With each visit to Disney, a part of me fears I’ve grown up—that I’ll find myself banished from the innocent delight the land holds; that I’ll be relegated to ‘today,’ unable to travel to yesterday, tomorrow, and fantasy.
Well, I’m happy to report, I’m not there yet.
Disneyland remains a place of magic, perhaps even more so than when I was child. After all, when you’re young the magic is relegated to rides and characters, sweet treats and souvenirs. Add a few years and it’s all that and more.
It’s seeing the land through the eyes of a child—of walking through Radiator Springs alongside a young boy as he looks up, eyes wide and full of wonder, and asks, “Dad, are we in the TV?”
It’s the attention to detail—the fact that one day Disney Imagineers said, ‘You know what would be fun. . . ’ and then they created it, just in case we took the time to notice.
It’s the world, drawing a bit closer—strangers stopping to ask if they can take a picture; people of every color and creed, screaming their way through Space Mountain or laughing at Goofy’s shenanigans.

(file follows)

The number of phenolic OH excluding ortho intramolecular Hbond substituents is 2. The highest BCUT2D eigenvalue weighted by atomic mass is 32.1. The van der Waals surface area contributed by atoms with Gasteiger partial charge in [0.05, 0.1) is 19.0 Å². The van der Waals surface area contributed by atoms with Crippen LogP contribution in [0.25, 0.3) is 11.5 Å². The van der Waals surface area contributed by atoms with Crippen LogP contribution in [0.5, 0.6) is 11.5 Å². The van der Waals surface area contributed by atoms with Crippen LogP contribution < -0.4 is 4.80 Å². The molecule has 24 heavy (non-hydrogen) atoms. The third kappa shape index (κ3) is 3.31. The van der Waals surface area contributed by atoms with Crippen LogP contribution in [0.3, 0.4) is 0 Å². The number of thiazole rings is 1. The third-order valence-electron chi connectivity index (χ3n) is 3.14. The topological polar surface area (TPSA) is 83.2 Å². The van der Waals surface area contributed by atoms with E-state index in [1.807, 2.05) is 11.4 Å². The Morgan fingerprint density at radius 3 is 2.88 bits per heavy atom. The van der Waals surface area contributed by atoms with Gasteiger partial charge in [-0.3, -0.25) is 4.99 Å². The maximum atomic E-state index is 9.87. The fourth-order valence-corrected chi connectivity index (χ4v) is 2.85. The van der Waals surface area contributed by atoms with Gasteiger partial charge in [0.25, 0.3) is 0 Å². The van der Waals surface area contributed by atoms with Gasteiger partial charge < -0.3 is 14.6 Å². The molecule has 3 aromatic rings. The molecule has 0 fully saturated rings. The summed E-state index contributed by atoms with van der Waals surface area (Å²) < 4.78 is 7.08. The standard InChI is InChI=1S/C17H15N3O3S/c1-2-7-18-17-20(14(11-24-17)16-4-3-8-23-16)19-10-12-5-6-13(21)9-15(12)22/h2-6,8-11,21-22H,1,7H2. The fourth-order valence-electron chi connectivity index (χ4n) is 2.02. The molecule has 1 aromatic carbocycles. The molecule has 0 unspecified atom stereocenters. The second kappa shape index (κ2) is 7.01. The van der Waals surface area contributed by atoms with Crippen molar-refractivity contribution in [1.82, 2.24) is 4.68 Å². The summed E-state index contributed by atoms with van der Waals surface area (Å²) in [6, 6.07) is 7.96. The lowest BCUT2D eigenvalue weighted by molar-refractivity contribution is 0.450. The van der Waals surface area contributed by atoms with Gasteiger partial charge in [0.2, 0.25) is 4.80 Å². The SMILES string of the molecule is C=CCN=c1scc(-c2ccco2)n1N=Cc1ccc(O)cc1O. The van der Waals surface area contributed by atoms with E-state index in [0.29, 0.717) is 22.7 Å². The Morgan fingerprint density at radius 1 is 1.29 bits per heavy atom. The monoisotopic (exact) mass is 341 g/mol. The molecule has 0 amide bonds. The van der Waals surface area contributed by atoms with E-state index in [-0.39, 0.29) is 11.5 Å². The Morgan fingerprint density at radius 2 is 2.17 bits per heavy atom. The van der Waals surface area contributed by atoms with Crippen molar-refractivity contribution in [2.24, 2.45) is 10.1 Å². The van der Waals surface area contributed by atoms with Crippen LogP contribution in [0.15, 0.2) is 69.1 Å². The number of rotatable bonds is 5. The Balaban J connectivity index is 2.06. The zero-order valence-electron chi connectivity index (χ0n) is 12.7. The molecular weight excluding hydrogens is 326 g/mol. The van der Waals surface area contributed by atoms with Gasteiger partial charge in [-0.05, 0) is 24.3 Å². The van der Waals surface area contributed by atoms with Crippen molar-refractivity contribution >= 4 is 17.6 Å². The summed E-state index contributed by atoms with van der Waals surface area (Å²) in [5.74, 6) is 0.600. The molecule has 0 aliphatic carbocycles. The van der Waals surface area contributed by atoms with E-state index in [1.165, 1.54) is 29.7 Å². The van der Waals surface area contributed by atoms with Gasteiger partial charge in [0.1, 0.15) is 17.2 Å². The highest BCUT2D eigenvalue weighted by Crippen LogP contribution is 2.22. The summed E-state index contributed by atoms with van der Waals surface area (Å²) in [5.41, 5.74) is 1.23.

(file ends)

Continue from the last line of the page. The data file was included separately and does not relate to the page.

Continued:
It’s being a kid again, no matter your age . . . exploring . . . eating questionable food.
It’s the thrill of your favorite ride . . . and going on your least favorite ride, simply because it happens to be the favorite of someone you love.
It’s memories and laughter and ridiculous photos.
It’s seeing firsthand all that a dream can accomplish—with just a little faith and trust (and a little bit of pixie dust) . . .